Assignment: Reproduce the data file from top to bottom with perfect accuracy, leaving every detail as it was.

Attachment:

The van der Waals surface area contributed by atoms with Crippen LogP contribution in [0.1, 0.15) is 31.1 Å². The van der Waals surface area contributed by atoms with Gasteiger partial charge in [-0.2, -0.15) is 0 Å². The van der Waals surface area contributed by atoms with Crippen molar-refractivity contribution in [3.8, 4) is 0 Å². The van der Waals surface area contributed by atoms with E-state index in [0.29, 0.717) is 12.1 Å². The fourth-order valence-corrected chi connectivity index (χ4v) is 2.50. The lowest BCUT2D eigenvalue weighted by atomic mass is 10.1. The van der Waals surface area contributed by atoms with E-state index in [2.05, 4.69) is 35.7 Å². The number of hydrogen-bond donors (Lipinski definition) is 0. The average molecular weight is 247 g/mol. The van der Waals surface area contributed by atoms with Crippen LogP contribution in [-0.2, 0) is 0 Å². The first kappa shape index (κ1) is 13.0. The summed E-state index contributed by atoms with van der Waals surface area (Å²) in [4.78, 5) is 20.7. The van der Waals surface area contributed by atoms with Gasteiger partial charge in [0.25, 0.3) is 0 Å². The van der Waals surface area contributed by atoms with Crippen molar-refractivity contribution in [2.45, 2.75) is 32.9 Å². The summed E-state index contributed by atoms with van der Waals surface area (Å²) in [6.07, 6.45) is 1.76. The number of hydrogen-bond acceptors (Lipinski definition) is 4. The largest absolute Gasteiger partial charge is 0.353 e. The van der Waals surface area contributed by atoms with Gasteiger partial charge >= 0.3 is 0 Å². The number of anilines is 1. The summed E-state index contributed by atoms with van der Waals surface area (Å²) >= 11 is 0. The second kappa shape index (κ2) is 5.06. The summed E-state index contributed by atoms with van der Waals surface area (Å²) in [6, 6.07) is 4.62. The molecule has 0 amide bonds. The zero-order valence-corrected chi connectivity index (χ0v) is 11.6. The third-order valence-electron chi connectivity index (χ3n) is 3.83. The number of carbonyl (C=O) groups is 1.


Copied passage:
The van der Waals surface area contributed by atoms with Crippen LogP contribution in [0.1, 0.15) is 31.1 Å². The van der Waals surface area contributed by atoms with Gasteiger partial charge in [-0.2, -0.15) is 0 Å². The van der Waals surface area contributed by atoms with Crippen molar-refractivity contribution in [3.8, 4) is 0 Å². The van der Waals surface area contributed by atoms with E-state index in [0.29, 0.717) is 12.1 Å². The fourth-order valence-corrected chi connectivity index (χ4v) is 2.50. The lowest BCUT2D eigenvalue weighted by atomic mass is 10.1. The van der Waals surface area contributed by atoms with E-state index in [2.05, 4.69) is 35.7 Å². The number of hydrogen-bond donors (Lipinski definition) is 0. The average molecular weight is 247 g/mol. The van der Waals surface area contributed by atoms with Crippen LogP contribution in [-0.2, 0) is 0 Å². The first kappa shape index (κ1) is 13.0. The summed E-state index contributed by atoms with van der Waals surface area (Å²) in [4.78, 5) is 20.7. The van der Waals surface area contributed by atoms with Gasteiger partial charge in [0.25, 0.3) is 0 Å². The van der Waals surface area contributed by atoms with Crippen molar-refractivity contribution in [2.45, 2.75) is 32.9 Å². The summed E-state index contributed by atoms with van der Waals surface area (Å²) in [6.07, 6.45) is 1.76. The number of hydrogen-bond acceptors (Lipinski definition) is 4. The largest absolute Gasteiger partial charge is 0.353 e. The van der Waals surface area contributed by atoms with Gasteiger partial charge >= 0.3 is 0 Å². The number of anilines is 1. The summed E-state index contributed by atoms with van der Waals surface area (Å²) >= 11 is 0. The second kappa shape index (κ2) is 5.06. The summed E-state index contributed by atoms with van der Waals surface area (Å²) in [6, 6.07) is 4.62. The molecule has 0 amide bonds. The zero-order valence-corrected chi connectivity index (χ0v) is 11.6. The third-order valence-electron chi connectivity index (χ3n) is 3.83. The number of carbonyl (C=O) groups is 1.